Mairé Gebhard ’18 in the Spotlight:
a series about our graduating seniors
Why did you major in Religion?
Mairé Gebhard ’18
This question, combined with a face full of confusion/wonder, will forever haunt me. It’s a hard question to answer, because so many things led to my decision. My father is a Presbyterian minister, my mother a self-proclaimed agnostic. I went to church every Sunday when I was growing up, however my parents were both constantly discussing and introducing other religions. I remember distinctly having a menorah, talking about Kwanza, my mom referencing different Hindu Gods, and my most fond memory of my mom reminding us every year on Christmas that the reason we celebrate the holiday when he we do actually because of ancient Indo-Iranian mythology and the God Mithras. I was constantly surrounded by discussions about religion.
When I got into middle school I began to reject religion pretty fiercely. When I was in high school and began going on college tours I told everyone I wanted to study Political Science. It wasn’t until my junior year when I took a religion course combined with a class called Human Geography (basically like a high school anthropology class) that my thoughts began to change. I distinctly remember the day I was touring colleges the summer before senior year and changed my answer to what I wanted to study. I said Religion. I came in declared and haven’t regretted it a single day.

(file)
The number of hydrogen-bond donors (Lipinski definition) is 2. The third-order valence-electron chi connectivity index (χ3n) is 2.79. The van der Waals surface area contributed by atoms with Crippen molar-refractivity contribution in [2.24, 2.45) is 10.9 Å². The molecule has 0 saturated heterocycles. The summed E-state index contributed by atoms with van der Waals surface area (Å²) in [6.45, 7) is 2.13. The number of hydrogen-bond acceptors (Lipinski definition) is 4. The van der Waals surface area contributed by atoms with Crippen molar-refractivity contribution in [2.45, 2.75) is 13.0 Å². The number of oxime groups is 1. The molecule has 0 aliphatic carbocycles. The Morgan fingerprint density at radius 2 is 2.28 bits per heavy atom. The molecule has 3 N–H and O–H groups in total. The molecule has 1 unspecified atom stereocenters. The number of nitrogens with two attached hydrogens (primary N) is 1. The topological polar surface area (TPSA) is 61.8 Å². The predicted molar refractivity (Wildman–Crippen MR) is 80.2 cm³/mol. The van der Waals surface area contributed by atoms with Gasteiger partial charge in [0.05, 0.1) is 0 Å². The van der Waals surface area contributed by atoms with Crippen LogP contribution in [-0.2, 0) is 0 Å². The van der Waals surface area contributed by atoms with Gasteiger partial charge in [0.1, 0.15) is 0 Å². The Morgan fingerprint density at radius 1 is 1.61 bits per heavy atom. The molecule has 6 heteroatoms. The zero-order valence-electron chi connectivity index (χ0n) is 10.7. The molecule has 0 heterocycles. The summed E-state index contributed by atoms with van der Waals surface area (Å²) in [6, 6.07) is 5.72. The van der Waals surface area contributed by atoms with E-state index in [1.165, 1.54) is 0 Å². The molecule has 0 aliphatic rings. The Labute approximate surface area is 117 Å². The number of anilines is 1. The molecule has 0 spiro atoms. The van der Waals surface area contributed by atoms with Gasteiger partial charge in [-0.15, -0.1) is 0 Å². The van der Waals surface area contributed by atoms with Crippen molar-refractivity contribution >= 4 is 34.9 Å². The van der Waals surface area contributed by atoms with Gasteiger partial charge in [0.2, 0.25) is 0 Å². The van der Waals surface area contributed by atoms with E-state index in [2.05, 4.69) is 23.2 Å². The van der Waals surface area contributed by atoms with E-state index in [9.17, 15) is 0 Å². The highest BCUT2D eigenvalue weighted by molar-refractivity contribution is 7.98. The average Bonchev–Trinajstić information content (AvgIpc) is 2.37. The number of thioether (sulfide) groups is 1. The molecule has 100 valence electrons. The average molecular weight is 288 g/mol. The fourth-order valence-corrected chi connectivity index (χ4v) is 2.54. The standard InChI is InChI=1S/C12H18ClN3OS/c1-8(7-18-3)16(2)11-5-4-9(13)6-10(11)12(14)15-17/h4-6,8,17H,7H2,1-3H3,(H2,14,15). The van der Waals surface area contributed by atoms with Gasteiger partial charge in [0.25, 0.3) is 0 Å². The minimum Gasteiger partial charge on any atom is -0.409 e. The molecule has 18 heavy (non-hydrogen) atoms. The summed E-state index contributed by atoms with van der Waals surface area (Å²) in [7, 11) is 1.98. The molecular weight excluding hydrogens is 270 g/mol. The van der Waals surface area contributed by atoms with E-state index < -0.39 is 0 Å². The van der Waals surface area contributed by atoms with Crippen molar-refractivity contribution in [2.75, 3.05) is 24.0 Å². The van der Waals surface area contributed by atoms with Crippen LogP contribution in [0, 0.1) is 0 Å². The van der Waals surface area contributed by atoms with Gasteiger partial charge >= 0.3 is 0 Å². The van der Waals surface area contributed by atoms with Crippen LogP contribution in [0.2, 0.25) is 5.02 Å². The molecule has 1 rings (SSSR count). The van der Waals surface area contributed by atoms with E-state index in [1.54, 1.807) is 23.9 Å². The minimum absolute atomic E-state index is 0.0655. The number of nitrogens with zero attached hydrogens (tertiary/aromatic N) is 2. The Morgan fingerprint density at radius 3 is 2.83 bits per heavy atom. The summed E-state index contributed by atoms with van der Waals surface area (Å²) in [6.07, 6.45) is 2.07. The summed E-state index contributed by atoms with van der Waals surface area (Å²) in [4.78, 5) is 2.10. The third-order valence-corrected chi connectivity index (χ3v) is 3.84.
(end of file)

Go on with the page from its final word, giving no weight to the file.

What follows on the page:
Where do you imagine yourself in 10 years?
I have no idea. My mind changes every other day! Honestly, I still have no clue “what I want to be when I grow up,” but I’ve come to realize (with the reminder of my mother and professors) that that’s okay. I’ll figure it out, or I won’t, and I’ll let you know in another 10 years.
Imagine a first-year student has asked your advice about REL courses. What’s the one she shouldn’t dream about missing? Why?
Honestly, any class with Professor Morgenstein Fuerst. Seriously. I think that every single student, everyone in our country really, needs to take a course on Islam. Religion and Empire fundamentally changed the way I think.
If you could write any book, what would it be?
This year for my religion practicum and colloquium I wrote a paper titled “With God on Our Side: The American Flag and Patriotic Symbols in the American Christian Church” and have never had more fun writing a paper. If I could write a book I would expand on this research.
Any fond memories of 481 Main Street you want to share?
So many. 481 Main feels like home: because I came in declared a religion major, I have been going to that building since my first year at UVM. There is something comforting about the department, and I feel incredibly scholarly sitting around the table in the seminar room. From long chats about classes and life with Professor Morgenstein Fuerst, to existential crisis about paper topics with Professor Borchert, to feeling like a real scholar discussing theory with my colleagues—I will never forget my time at the religion department.